Closely related is the veto power that the “P5” – the five permanent Security Council members, the US, China, Russia, France and Britain – can wield to block action or denunciations they do not like. The council seats 10 other nations on a rotating basis that do not have a veto.

“The Security Council, for reasons that are built into the system, has failed and will continue to fail on this,” said Keith Harper, a former US ambassador to the UN Human Rights Council in Geneva. “We’ve never had any idea that, were a P5 member to be the aggressor, the system could work.”

Last week, the 193-member General Assembly passed a resolution requiring an assembly debate on any issue vetoed by the council. The move does not require those wielding the veto to defend their action, but it does subject them to potentially embarrassing scrutiny.

“It’s a very clever, practical move, said Marc Limon, executive director of the Universal Rights Group, a civic organisation based in Geneva. “It increases democratic accountability. “Will it work? To be seen – but a step in the right direction.” Russia condemned the resolution, arguing that it upset the UN balance of power. The US, Britain and France touted their responsible use of the veto, without defining exactly what that meant. China was non-committal.

“It is uncertain whether such an arrangement will be able to serve the intended purpose,” the Chinese mission to the UN said on its website. Between 1992 and February 2022, Russia used the veto 120 times, compared with 82 for the US, 27 for Britain, 17 for China and 16 for France, according to the watchdog group Security Council Report. Thomas-Greenfield said that the tone in the Security Council since the invasion has become more muted and more uncomfortable socially, with the US and its allies intent on pressuring Russia.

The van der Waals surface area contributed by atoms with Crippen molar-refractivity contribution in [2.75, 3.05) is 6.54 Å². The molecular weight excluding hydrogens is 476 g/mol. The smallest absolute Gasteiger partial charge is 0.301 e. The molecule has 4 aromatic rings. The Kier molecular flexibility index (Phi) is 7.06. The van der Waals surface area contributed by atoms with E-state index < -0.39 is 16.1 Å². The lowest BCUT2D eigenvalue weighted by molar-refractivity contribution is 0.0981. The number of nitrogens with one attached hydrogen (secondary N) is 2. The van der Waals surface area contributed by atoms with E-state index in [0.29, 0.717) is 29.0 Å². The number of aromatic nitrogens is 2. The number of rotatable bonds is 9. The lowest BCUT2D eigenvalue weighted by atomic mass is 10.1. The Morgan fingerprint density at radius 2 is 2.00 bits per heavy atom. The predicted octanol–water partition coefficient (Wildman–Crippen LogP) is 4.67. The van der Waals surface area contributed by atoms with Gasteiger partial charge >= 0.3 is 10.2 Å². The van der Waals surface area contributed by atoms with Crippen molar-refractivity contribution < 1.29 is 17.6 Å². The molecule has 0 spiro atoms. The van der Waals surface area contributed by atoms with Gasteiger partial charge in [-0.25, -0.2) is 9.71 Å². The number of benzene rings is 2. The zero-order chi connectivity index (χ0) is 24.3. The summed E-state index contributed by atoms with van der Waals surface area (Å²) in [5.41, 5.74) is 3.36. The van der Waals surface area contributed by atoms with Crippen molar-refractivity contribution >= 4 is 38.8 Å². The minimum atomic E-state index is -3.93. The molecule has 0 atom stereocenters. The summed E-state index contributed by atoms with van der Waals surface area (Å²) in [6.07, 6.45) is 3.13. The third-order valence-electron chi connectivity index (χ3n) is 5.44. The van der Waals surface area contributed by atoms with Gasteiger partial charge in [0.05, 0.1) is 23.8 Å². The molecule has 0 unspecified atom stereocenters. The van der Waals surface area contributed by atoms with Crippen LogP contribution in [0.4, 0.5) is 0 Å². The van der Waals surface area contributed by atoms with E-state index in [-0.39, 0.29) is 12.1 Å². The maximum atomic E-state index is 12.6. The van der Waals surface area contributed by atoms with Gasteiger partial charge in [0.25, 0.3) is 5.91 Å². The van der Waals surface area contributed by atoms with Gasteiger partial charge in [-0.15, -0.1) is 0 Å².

“Russia is isolated in the Security Council,” she added. “They are on the defensive and we will continue to keep them on the defensive until they end their brutal attack on the Ukrainian people.” Although Beijing has generally supported Moscow in the war – refusing to criticise its invasion and blaming US-led Nato’s expansion for causing the war – it has walked a fine line at the UN.

China abstained on two General Assembly resolutions that condemned Russia. And while it supported Moscow’s opposition to a successful motion that removed Russia from the UN Human Rights Council, this was an issue directly affecting its core interests, analysts said.

Beijing is concerned it could face the same fate; a UN report on Xinjiang found that some 1 million Uygurs have been held in detention camps that China has termed employment centres.

UN Security Council peacekeeping aside, though, some said other parts of the UN have been relatively effective in providing humanitarian aid, condemning Russia’s actions through the General Assembly, addressing global price shocks and dispatching more than 1,000 UN humanitarian staff to Ukraine.

“The UN system as a whole has actually responded rather well to this war,” Richard Gowan, UN director of the International Crisis Group think tank, said at a recent Stimson Centre event in Washington. “The system is actually doing its best.”